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Think tank calls on high streets to swap shops for offices

Too many city centres are over-dependent on retail and will have to replace them with offices, housing and public spaces if they are to survive, according to a new report.

The report by the think tank Centre for Cities said many high streets are struggling because they have too many shops and not enough space for other businesses.

For example, the report claims retail accounts for twice as much space as offices in many struggling town centres.

But it adds successful city centres have more than three times more office space than retail.

Moreover, the report shows that the high number of empty shops in struggling city centres reflects broader economic challenges they face. For example, the centres of Newport and Blackpool – where retail accounts for half of commercial space, but one in four shops are vacant – have also seen a decrease in jobs in recent decades.

In order to survive, it recommends city centres focus on creating a better environment for other firms – especially exporting firms in sectors such as ICT, legal services, insurance and marketing, which are increasingly important for boosting productivity and wages.

It adds that many high streets should also focus on making their city centres better places to live, work and play in.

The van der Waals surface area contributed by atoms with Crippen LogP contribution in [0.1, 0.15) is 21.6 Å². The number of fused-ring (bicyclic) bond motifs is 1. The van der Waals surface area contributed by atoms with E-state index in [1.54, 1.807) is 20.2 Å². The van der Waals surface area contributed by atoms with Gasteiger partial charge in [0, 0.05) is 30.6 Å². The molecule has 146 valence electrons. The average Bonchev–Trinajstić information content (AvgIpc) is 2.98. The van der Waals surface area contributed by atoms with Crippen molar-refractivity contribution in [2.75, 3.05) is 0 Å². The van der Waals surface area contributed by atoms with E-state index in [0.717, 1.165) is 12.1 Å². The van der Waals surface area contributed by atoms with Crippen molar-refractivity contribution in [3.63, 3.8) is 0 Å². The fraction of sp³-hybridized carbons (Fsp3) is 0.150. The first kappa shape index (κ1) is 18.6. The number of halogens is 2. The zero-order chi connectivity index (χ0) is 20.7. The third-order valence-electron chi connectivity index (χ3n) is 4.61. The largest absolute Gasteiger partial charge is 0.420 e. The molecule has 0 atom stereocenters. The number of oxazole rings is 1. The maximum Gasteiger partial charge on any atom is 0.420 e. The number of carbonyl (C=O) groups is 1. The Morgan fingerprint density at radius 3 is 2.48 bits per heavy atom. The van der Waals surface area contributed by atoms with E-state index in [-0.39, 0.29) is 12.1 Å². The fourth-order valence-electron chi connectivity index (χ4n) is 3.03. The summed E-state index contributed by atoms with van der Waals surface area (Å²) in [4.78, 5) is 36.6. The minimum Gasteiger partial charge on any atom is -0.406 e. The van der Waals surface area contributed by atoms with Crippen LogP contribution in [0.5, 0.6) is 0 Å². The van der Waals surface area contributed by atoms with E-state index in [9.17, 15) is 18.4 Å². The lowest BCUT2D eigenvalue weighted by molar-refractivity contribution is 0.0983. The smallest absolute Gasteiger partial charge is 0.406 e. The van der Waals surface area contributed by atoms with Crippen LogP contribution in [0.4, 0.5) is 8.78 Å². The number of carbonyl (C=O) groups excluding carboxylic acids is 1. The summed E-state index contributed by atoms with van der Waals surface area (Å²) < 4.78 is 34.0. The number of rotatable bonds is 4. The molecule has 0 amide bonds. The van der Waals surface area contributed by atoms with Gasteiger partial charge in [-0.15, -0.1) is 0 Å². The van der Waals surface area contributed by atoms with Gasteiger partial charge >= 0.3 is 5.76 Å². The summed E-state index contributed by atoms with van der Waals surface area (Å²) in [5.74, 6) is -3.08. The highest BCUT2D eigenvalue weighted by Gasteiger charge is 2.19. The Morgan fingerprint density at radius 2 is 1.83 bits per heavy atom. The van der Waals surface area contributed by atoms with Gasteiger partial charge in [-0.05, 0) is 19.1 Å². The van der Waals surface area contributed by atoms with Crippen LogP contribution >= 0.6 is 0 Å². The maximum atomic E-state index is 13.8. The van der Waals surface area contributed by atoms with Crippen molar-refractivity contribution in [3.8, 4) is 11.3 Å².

For example, taking steps to repurpose surplus shops for amenities, housing, public space or parkland, will create a more attractive space for people to spend time or live in – which in turn will create more footfall for retail, restaurants and cafes.

‘Each day seems to bring a new crisis for the high street, but the answer is not to double down on the declining retail sector,’ said Centre for Cities chief executive, Andrew Carter.

‘Instead, we need to reimagine struggling city centres as places where lots of different businesses can locate and create jobs – and where lots of people want to go to for a variety of reasons.

‘This means reducing the reliance on shops, and focusing on creating a more attractive environment for a wider range of firms. We also need to make our high streets more open and appealing spaces for people to spend time or live in, by improving public realm and transport links, and potentially introducing more housing,’ added Mr Carter.

‘Of course, repurposing high streets for other uses can be a difficult and costly process, and some cities will need investment from Government to support that transition. But it will be crucial in transforming the fortunes of our city centres, and the prospects of people living or working in them.’

To read the full report, click here.

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